Few Users to Move to Windows by 2015, Gartner Estimates

Windows will only increase its existing market share by 0.5 percent by next year

Microsoft is struggling to bring Windows on as many devices as possible, but it appears that some of its efforts aren’t so effective these days.

Analyst firm Gartner says that Windows was installed on 13.96 percent of the 2.33 billion devices sold in 2013 across the world and these numbers aren’t going to change too much by year-end. As The Channel reports, Windows is expected to gain only about 0.5 percent before eventually reaching 13.7 percent. A total of 2.43 billion units are expected to sell this year.

“Microsoft is still trying to transition beyond PCs into ultra mobile and phones,” research director Ranjit Atwal was quoted as saying by the aforementioned source. “They are not making inroads, the volumes are still pretty small relative to the overall market.”

Although Windows is less appealing than expected, the PC market is doing pretty well, the analysts said, with Windows XP’s end of support pushing more customers to new computers this year.

“This will lessen the downward trend [for this year],” the analyst continued. “The PC market has shrunk, not disappeared.”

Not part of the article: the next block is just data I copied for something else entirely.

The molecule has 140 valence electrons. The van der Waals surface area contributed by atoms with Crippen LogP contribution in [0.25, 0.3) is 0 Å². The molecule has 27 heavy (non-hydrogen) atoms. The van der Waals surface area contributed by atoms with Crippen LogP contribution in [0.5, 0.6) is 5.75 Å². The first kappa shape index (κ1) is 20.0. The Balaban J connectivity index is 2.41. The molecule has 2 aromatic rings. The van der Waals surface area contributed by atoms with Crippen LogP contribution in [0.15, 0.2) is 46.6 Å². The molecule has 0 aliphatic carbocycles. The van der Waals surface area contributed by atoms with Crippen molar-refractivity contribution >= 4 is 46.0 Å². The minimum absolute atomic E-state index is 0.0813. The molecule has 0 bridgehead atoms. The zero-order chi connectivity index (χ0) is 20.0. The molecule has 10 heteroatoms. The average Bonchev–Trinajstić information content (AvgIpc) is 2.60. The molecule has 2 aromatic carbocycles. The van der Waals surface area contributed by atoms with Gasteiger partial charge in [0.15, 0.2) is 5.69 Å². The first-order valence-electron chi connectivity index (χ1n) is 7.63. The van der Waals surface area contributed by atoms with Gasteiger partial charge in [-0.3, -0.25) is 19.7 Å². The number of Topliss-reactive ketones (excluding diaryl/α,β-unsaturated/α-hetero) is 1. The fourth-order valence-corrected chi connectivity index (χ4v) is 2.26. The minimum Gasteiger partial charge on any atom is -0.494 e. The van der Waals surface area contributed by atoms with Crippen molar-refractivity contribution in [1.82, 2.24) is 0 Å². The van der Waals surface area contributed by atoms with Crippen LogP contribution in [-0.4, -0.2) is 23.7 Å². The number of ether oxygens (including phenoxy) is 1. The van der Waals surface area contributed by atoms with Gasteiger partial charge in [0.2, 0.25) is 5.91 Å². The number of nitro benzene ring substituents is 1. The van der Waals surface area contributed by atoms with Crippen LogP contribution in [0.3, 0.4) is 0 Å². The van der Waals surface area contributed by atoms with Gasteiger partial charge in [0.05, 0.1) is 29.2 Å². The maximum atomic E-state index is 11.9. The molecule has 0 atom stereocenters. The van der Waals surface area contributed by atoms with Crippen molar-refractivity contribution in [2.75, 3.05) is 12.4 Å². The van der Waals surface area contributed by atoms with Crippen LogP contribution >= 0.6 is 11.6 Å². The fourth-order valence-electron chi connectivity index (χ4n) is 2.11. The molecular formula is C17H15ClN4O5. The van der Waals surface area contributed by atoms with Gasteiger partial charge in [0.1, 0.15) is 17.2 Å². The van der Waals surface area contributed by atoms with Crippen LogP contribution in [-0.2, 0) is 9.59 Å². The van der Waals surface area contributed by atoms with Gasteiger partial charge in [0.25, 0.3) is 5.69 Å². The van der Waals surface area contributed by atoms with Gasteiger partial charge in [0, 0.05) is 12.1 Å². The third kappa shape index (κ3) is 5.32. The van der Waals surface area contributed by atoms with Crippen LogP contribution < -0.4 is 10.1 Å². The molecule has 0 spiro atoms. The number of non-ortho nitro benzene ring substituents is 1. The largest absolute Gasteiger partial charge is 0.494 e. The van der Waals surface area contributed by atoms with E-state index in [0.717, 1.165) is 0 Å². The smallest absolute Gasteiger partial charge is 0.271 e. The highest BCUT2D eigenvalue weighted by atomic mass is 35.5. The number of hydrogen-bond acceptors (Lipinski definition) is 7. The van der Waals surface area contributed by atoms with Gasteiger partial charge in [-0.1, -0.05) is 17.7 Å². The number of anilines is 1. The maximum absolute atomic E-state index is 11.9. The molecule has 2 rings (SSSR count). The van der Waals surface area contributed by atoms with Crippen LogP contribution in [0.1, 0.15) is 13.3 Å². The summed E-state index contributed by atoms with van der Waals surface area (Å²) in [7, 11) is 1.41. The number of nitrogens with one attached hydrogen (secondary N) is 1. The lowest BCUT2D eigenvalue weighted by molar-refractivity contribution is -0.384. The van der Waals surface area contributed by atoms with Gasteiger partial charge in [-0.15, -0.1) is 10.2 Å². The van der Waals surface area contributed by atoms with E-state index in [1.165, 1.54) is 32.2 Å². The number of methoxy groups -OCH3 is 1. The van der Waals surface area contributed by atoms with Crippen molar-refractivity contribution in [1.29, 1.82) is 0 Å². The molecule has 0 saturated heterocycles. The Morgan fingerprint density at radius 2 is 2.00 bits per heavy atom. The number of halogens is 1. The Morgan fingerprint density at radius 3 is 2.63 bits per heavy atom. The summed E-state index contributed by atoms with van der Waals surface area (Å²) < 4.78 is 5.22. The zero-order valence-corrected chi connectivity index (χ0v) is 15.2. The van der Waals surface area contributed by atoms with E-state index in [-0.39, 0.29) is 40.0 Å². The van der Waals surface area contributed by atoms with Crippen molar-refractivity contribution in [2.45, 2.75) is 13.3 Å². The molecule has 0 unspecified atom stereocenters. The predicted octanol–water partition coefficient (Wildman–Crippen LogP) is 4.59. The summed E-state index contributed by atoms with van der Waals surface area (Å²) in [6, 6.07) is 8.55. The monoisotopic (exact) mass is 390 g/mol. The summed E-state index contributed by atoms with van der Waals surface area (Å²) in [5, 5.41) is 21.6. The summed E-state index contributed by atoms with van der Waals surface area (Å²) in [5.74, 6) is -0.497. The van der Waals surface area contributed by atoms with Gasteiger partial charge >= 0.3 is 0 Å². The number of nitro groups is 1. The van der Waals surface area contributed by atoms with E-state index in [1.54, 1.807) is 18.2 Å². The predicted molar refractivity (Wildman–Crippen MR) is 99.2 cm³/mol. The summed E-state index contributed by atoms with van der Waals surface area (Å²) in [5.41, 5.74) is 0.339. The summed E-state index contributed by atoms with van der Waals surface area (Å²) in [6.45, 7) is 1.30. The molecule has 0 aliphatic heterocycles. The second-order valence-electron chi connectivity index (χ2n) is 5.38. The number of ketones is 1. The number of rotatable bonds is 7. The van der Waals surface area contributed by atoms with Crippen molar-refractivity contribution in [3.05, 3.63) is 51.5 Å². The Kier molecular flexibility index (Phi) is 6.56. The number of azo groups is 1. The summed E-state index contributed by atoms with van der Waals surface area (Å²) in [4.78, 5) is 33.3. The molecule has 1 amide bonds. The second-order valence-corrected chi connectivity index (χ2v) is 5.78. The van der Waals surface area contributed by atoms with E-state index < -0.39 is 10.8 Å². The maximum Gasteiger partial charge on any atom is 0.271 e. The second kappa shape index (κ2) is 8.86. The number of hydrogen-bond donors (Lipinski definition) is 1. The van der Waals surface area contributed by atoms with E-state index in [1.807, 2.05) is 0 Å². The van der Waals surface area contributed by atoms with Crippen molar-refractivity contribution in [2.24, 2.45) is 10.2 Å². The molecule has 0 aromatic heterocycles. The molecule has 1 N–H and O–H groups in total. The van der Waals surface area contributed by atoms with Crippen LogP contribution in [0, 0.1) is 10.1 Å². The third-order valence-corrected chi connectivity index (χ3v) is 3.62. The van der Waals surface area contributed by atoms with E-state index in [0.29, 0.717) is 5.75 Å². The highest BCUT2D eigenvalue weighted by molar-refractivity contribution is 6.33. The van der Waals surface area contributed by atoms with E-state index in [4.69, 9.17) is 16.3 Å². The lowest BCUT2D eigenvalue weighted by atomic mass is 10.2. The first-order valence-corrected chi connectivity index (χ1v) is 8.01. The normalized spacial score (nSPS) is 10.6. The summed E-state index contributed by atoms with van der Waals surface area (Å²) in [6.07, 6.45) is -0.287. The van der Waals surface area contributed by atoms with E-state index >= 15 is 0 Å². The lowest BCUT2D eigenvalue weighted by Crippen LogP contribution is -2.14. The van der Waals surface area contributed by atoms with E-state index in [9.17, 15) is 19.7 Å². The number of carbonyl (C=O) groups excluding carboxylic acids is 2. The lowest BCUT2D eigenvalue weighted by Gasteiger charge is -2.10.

Microsoft itself is trying to make sure that PC sales are going up again, with several improvements prepared for Windows users which could be part of either Windows 8.1 Update 2 or Windows 9.

The next full Windows release, rumored to be internally codenamed Windows Threshold, would try to make the modern operating system better for the traditional mouse and keyboard combination, with Microsoft clearly trying to win back some of the users who weren’t really pleased with the changes it made to Windows 8.

For example, Microsoft is preparing to restore the Start menu in Windows, while also working on some new features to better separate the touch and the desktop SKUs. Word is that the software giant could offer options to disable the Metro interface completely when the operating system is installed on a PC.

Touch-capable devices, on the other hand, would be provided with the Modern UI exclusively, with people close to the matter hinting that Microsoft might remove the desktop from these SKUs.

The idea is as simple as it could be: the company thinks that the desktop is anyway pretty difficult to use on a touch device with a small screen, so it wants tablet users to stick to the Modern UI and thus experience the new environment without the need for switching to the desktop to perform certain tasks.

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